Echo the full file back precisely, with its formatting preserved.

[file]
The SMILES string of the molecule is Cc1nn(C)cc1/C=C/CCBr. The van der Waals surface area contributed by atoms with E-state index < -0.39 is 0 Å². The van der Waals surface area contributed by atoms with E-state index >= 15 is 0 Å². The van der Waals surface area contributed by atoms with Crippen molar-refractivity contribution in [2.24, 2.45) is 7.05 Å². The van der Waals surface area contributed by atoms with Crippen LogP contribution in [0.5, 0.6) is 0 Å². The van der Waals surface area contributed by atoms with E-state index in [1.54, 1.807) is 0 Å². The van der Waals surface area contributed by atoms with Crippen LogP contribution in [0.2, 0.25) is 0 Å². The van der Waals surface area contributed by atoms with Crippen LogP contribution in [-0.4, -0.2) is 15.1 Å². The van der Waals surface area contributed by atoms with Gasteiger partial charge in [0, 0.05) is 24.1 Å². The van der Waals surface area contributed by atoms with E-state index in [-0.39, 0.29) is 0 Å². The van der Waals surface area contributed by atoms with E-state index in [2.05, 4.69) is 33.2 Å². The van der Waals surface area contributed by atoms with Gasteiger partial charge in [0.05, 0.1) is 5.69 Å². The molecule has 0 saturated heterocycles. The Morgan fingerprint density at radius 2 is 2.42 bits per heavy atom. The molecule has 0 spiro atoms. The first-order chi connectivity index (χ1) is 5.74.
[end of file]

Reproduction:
The SMILES string of the molecule is Cc1nn(C)cc1/C=C/CCBr. The van der Waals surface area contributed by atoms with E-state index < -0.39 is 0 Å². The van der Waals surface area contributed by atoms with E-state index >= 15 is 0 Å². The van der Waals surface area contributed by atoms with Crippen molar-refractivity contribution in [2.24, 2.45) is 7.05 Å². The van der Waals surface area contributed by atoms with Crippen LogP contribution in [0.5, 0.6) is 0 Å². The van der Waals surface area contributed by atoms with E-state index in [1.54, 1.807) is 0 Å². The van der Waals surface area contributed by atoms with Crippen LogP contribution in [0.2, 0.25) is 0 Å². The van der Waals surface area contributed by atoms with Crippen LogP contribution in [-0.4, -0.2) is 15.1 Å². The van der Waals surface area contributed by atoms with Gasteiger partial charge in [0, 0.05) is 24.1 Å². The van der Waals surface area contributed by atoms with E-state index in [-0.39, 0.29) is 0 Å². The van der Waals surface area contributed by atoms with E-state index in [2.05, 4.69) is 33.2 Å². The van der Waals surface area contributed by atoms with Gasteiger partial charge in [0.05, 0.1) is 5.69 Å². The molecule has 0 saturated heterocycles. The Morgan fingerprint density at radius 2 is 2.42 bits per heavy atom. The molecule has 0 spiro atoms. The first-order chi connectivity index (χ1) is 5.74.